The title—Too Much Light Makes the Baby Go Blind—is kind of wacky. The content, however, is downright unpredictable.
Greg Allen crafted “Neo-Futurism” after spending much time studying the Italian Futurists while at Oberlin College, eventually bringing Too Much Light to Chicago in December of 1988. Since then, this show—wherein 30 plays are performed within one hour, the plays themselves changing on a weekly basis—has not only become the longest running show in Chicago, but has also spawned a branch out in New York as well. Between his work with the Neos, Allen has also written and directed plays all around the country, often to great acclaim.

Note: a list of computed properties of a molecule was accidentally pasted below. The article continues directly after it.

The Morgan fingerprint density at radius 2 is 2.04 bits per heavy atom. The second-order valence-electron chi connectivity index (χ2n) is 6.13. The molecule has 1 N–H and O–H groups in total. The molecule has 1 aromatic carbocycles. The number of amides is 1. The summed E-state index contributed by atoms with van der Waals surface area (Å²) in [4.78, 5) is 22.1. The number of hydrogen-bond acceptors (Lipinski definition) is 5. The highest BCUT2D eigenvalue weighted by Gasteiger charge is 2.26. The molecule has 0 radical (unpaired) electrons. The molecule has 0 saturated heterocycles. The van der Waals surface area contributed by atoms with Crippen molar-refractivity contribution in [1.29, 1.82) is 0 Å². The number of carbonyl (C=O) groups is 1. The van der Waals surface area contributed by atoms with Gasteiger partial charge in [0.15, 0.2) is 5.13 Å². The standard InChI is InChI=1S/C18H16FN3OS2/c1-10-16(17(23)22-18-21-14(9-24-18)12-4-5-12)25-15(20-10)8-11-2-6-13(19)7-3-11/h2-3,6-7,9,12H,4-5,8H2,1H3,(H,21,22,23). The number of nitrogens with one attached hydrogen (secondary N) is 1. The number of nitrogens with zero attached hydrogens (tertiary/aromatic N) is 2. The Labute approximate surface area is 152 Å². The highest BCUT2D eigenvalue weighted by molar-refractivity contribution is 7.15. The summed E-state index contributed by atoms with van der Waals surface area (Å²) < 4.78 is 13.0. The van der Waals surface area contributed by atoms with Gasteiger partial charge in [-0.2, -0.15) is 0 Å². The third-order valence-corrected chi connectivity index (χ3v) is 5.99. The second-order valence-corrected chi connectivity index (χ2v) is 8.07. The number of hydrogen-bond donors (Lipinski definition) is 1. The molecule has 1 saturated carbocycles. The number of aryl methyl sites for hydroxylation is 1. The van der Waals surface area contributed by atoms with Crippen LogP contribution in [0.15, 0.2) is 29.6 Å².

Here, in this exclusive interview with PopMatters, Allen sits down with us to discuss the Neo-Futurist aesthetic, responds to the charge that Too Much Light is “short attention span theatre”, and attempts to turn a table upside down with only the help of audience applause ...
// Moving Pixels
"The symbols that the artifact in Spirits of Xanadu uses are esoteric -- at least for the average Western gamer. It is Chinese culture reflected back at us through the lens of alien understanding.READ the article